A Hero of Medicine

11.14.13 | By

In science – and especially medicine -- there are celebrated men and women whose life work has changed the world.  Doctors Salk and Sabine and their polio vaccines come quickly to mind.  Because of their work, people around the world need never fear the scourge of polio. But among the all-stars of medicine are many great scientists and researchers who, while less well known to the general public, also make a huge contribution to treating patients and preventing disease, as well as transforming our approach to innovative new treatments.

Providing Quality Care

11.13.13 | By

With nearly 1,700 care locations throughout the country and serving more than eight million Veterans, service members and military families each year, the Veterans Health Administration, part of the U.S. Department of Veterans Affairs (VA), is the largest integrated health care system in the country.

Pharmaceutical Clinical Trials in Massachusetts

11.13.13 | By

The report, "Research in Your Backyard:  Pharmaceutical Clinical Trials in Massachusetts," shows widespread clinical research underway throughout the state, including Worcester where we released the report yesterday with the

Discussing Specific Issues Facing the Alzheimer's Community

11.12.13 | By

Over the last few weeks we have devoted a fair bit of time and energy on Alzheimer’s disease. Why? It is one of the most complex diseases we face, it currently afflicts more than 5 million people in the U.S. and its current trajectory is worrisome to say the least.

Dr. William Chin Remarks at 9th Annual Personalized Medicine Conference

“PhRMA’s Outlook on Personalized Medicines”
Dr. William W. Chin, M.D.
Executive Vice President, Science & Regulatory Affairs
The Pharmaceutical Research Manufacturers of America
9th Annual Personalized Medicine Conference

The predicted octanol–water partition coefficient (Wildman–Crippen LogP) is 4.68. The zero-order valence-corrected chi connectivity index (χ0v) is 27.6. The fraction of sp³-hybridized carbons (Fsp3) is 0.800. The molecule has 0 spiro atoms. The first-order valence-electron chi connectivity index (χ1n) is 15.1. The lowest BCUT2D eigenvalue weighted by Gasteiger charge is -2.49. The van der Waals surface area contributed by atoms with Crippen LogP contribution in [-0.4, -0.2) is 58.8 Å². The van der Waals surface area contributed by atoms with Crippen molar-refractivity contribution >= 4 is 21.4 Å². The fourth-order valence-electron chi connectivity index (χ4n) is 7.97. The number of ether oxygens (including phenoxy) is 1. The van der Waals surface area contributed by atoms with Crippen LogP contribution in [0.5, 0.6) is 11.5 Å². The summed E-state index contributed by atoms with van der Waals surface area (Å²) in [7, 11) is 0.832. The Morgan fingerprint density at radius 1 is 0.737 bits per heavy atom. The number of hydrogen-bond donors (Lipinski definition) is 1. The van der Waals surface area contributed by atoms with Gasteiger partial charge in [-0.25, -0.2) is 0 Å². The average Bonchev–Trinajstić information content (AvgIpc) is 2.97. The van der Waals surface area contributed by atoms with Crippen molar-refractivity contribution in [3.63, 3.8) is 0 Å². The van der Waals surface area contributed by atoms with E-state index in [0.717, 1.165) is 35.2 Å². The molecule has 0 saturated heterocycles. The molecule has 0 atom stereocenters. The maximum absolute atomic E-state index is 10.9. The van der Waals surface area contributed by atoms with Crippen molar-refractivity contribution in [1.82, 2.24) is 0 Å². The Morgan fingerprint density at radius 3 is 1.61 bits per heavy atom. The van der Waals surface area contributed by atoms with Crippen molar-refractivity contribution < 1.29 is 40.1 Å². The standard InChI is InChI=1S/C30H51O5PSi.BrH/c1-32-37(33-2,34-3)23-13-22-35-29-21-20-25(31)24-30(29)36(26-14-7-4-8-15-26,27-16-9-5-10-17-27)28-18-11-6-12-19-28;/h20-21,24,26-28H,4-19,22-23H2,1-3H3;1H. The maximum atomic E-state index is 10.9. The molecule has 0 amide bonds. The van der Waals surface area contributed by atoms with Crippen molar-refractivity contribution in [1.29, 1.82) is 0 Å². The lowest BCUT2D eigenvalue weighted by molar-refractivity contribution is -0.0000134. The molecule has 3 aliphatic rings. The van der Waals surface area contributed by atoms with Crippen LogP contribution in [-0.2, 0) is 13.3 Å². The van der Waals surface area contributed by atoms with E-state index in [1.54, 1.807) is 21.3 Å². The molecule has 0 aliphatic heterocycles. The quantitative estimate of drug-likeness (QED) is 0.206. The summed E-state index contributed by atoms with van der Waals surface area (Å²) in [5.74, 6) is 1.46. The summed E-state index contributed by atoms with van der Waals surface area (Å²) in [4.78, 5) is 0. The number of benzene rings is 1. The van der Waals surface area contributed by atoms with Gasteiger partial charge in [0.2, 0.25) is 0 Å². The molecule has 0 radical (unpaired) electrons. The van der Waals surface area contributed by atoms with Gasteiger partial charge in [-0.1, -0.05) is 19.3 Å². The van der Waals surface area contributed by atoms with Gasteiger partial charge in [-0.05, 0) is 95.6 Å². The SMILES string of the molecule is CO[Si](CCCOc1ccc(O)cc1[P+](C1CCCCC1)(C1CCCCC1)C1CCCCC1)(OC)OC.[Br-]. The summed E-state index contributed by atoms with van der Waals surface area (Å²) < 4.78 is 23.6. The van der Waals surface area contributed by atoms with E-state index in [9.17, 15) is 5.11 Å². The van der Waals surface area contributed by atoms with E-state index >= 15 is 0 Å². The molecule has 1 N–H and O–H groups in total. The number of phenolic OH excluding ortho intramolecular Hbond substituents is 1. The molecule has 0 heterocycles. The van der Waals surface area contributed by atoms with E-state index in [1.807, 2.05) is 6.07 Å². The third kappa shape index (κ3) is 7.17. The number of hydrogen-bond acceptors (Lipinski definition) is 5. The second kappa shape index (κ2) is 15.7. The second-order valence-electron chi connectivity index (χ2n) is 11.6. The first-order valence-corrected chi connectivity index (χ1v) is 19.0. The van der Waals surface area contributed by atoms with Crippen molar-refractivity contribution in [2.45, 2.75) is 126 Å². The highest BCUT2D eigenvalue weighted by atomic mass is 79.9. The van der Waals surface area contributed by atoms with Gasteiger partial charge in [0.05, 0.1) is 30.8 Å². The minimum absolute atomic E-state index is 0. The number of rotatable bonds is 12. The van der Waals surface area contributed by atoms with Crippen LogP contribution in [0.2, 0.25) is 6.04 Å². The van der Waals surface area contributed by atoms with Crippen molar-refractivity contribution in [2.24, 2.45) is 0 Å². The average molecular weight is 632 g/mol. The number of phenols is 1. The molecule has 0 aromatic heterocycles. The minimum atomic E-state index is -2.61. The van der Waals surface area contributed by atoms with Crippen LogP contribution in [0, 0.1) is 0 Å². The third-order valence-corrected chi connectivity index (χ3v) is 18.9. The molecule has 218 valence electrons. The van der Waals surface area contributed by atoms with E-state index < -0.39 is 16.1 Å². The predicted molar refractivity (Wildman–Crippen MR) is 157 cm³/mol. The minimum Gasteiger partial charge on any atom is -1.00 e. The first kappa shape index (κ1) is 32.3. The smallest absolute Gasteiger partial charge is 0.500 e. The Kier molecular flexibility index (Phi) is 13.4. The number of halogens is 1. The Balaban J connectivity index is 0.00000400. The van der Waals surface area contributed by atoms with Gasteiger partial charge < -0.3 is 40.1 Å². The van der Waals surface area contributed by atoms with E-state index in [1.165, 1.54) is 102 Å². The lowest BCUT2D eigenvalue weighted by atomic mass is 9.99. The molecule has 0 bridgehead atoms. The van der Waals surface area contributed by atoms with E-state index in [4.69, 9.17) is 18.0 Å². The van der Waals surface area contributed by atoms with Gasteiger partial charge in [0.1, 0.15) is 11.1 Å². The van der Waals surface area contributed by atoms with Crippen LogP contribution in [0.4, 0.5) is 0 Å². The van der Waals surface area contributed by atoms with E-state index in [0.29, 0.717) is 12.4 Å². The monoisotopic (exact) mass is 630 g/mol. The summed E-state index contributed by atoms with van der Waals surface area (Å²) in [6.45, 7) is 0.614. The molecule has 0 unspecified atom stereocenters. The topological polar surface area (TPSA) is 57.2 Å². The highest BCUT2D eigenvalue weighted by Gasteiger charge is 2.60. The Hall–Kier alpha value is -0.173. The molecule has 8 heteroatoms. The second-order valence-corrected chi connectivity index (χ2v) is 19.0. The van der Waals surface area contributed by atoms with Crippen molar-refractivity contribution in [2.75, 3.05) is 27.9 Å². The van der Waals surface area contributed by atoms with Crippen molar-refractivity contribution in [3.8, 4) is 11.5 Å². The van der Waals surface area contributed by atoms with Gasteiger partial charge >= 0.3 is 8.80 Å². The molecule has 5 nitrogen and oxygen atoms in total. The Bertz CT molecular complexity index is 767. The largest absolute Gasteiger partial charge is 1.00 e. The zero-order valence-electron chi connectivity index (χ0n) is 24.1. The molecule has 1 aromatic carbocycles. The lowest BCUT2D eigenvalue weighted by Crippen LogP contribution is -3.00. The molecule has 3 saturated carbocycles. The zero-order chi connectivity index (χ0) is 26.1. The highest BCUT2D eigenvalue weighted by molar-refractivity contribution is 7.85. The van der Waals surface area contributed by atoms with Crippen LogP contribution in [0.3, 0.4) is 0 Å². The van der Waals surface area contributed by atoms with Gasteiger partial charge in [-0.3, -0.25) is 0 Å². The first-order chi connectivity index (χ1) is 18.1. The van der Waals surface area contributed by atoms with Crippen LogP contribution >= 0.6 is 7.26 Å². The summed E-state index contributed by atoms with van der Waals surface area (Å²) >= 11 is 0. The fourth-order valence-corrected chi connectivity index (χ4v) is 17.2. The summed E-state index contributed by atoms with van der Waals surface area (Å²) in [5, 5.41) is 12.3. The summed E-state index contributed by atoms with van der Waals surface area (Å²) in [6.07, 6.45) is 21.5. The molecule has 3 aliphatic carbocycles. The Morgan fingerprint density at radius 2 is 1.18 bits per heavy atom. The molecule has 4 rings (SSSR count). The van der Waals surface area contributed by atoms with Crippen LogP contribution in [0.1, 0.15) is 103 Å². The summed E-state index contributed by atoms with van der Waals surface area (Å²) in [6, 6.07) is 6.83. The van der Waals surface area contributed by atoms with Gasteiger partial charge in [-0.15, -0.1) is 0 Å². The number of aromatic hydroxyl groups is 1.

Harvard University
Cambridge, MA
Wednesday, 6 November 2013

Improving Patients' Lives

11.08.13 | By

The phrase “strength in numbers” often rings true for the biopharmaceutical industry. This week we were reminded that when it comes to furthering innovation, collaboration is essential to creating a path forward and finding ways to improve patients’ lives.

Advocating for the Rare Disease Community

11.07.13 | By

Have you heard of  Batten disease? Or  of Pompe disease? Niemann-Pick Disease? These are just a few of the 7,000 rare diseases that over 30 million Americans live with every day. Another rare disease that you may not be familiar with is Mitochondrial disease. Unfortunately, Art Estopian is too familiar with the disease. Art’s son, Arturo was diagnosed with thymidine kinase 2, mitochondrial disease, an inherited condition that causes progressive muscle weakness.

Sharing Takeaways from Alzheimer's Thought Leaders

11.05.13 | By

Today, Alzheimer’s affects more than five million people in America. According to the Alzheimer’s Association, that number will triple in the next 40 years, and by 2050, caring for patients with Alzheimer’s and other forms of dementia is expected to cost the United States more than $1 trillion annually. Given the tremendous looming human and financial costs, more and more attention and resources are being devoted to finding new ways to treat those with Alzheimer’s disease and, ultimately, find a cure.

Evolution of Comparative Effectiveness Research

11.05.13 | By

Last week, I took part in an interesting multi-stakeholder roundtable convened by NEHI and the California Healthcare Institute (CHI).

Conversations Wrap Up: Pharmaceutical Supply Chain

11.05.13 | By

The U.S. pharmaceutical supply chain is the most secure in the world in part because of strong industry and government collaboration.  One benefit is that American patients can have confidence that the prescription medications they purchase from a reputable pharmacy are true to the label.

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